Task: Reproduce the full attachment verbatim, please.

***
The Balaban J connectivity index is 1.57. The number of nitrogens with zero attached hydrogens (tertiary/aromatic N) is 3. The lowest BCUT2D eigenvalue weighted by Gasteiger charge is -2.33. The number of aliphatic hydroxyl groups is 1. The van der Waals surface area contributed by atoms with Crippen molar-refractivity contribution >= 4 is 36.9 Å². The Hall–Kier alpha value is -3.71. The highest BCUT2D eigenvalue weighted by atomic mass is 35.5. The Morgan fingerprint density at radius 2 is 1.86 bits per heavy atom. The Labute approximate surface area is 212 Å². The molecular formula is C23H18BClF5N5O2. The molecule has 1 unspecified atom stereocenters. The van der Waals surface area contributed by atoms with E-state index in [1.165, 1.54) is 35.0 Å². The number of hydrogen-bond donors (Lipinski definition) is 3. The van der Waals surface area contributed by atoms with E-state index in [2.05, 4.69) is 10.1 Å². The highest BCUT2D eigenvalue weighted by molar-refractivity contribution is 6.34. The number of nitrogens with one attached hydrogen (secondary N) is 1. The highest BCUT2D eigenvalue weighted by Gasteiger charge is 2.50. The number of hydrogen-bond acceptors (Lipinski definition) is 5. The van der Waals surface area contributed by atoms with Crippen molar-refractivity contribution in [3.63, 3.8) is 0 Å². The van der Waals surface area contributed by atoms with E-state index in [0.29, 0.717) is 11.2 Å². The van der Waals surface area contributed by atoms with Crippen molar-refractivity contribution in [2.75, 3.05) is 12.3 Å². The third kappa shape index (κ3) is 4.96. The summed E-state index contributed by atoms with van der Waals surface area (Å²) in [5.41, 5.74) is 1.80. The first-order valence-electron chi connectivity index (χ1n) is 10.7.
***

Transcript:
The Balaban J connectivity index is 1.57. The number of nitrogens with zero attached hydrogens (tertiary/aromatic N) is 3. The lowest BCUT2D eigenvalue weighted by Gasteiger charge is -2.33. The number of aliphatic hydroxyl groups is 1. The van der Waals surface area contributed by atoms with Crippen molar-refractivity contribution >= 4 is 36.9 Å². The Hall–Kier alpha value is -3.71. The highest BCUT2D eigenvalue weighted by atomic mass is 35.5. The Morgan fingerprint density at radius 2 is 1.86 bits per heavy atom. The Labute approximate surface area is 212 Å². The molecular formula is C23H18BClF5N5O2. The molecule has 1 unspecified atom stereocenters. The van der Waals surface area contributed by atoms with E-state index in [1.165, 1.54) is 35.0 Å². The number of hydrogen-bond donors (Lipinski definition) is 3. The van der Waals surface area contributed by atoms with E-state index in [2.05, 4.69) is 10.1 Å². The highest BCUT2D eigenvalue weighted by molar-refractivity contribution is 6.34. The number of nitrogens with one attached hydrogen (secondary N) is 1. The highest BCUT2D eigenvalue weighted by Gasteiger charge is 2.50. The number of hydrogen-bond acceptors (Lipinski definition) is 5. The van der Waals surface area contributed by atoms with Crippen molar-refractivity contribution in [3.63, 3.8) is 0 Å². The van der Waals surface area contributed by atoms with E-state index in [0.29, 0.717) is 11.2 Å². The van der Waals surface area contributed by atoms with Crippen molar-refractivity contribution in [2.75, 3.05) is 12.3 Å². The third kappa shape index (κ3) is 4.96. The summed E-state index contributed by atoms with van der Waals surface area (Å²) in [5.41, 5.74) is 1.80. The first-order valence-electron chi connectivity index (χ1n) is 10.7.